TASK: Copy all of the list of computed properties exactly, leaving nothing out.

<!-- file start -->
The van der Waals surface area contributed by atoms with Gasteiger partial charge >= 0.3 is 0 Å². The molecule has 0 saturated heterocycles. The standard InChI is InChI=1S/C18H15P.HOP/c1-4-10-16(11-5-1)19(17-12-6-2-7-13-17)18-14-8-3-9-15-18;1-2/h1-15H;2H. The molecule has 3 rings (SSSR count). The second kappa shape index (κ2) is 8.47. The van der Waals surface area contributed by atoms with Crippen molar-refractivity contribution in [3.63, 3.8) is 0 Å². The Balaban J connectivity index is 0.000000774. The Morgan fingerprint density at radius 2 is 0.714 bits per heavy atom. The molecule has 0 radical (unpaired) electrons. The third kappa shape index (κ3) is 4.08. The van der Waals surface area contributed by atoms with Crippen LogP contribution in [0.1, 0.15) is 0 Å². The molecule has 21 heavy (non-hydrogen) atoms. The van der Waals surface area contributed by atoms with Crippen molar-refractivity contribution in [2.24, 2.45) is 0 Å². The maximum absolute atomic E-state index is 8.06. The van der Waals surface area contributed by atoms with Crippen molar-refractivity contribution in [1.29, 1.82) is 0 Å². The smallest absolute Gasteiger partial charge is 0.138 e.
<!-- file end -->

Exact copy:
The van der Waals surface area contributed by atoms with Gasteiger partial charge >= 0.3 is 0 Å². The molecule has 0 saturated heterocycles. The standard InChI is InChI=1S/C18H15P.HOP/c1-4-10-16(11-5-1)19(17-12-6-2-7-13-17)18-14-8-3-9-15-18;1-2/h1-15H;2H. The molecule has 3 rings (SSSR count). The second kappa shape index (κ2) is 8.47. The van der Waals surface area contributed by atoms with Crippen molar-refractivity contribution in [3.63, 3.8) is 0 Å². The Balaban J connectivity index is 0.000000774. The Morgan fingerprint density at radius 2 is 0.714 bits per heavy atom. The molecule has 0 radical (unpaired) electrons. The third kappa shape index (κ3) is 4.08. The van der Waals surface area contributed by atoms with Crippen LogP contribution in [0.1, 0.15) is 0 Å². The molecule has 21 heavy (non-hydrogen) atoms. The van der Waals surface area contributed by atoms with Crippen molar-refractivity contribution in [2.24, 2.45) is 0 Å². The maximum absolute atomic E-state index is 8.06. The van der Waals surface area contributed by atoms with Crippen molar-refractivity contribution in [1.29, 1.82) is 0 Å². The smallest absolute Gasteiger partial charge is 0.138 e.